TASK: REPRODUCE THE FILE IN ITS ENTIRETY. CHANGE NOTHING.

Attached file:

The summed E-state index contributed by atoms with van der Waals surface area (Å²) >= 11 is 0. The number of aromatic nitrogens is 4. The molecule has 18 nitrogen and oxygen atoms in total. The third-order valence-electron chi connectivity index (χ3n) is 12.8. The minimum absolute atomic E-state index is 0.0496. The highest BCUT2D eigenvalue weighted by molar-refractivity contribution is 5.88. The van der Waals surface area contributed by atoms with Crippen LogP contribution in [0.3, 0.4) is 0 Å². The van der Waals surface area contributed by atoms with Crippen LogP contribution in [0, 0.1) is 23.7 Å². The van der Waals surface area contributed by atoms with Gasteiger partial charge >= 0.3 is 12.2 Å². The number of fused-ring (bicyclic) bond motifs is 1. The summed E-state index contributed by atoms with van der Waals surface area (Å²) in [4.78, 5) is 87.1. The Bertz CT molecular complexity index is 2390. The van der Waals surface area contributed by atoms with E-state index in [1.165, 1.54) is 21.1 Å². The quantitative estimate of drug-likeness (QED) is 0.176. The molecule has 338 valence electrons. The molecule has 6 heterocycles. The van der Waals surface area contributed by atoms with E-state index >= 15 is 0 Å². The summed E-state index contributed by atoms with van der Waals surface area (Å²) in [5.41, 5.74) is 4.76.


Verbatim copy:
The summed E-state index contributed by atoms with van der Waals surface area (Å²) >= 11 is 0. The number of aromatic nitrogens is 4. The molecule has 18 nitrogen and oxygen atoms in total. The third-order valence-electron chi connectivity index (χ3n) is 12.8. The minimum absolute atomic E-state index is 0.0496. The highest BCUT2D eigenvalue weighted by molar-refractivity contribution is 5.88. The van der Waals surface area contributed by atoms with Crippen LogP contribution in [0.3, 0.4) is 0 Å². The van der Waals surface area contributed by atoms with Crippen LogP contribution in [0, 0.1) is 23.7 Å². The van der Waals surface area contributed by atoms with Gasteiger partial charge >= 0.3 is 12.2 Å². The number of fused-ring (bicyclic) bond motifs is 1. The summed E-state index contributed by atoms with van der Waals surface area (Å²) in [4.78, 5) is 87.1. The Bertz CT molecular complexity index is 2390. The van der Waals surface area contributed by atoms with E-state index in [1.165, 1.54) is 21.1 Å². The quantitative estimate of drug-likeness (QED) is 0.176. The molecule has 338 valence electrons. The molecule has 6 heterocycles. The van der Waals surface area contributed by atoms with E-state index >= 15 is 0 Å². The summed E-state index contributed by atoms with van der Waals surface area (Å²) in [5.41, 5.74) is 4.76.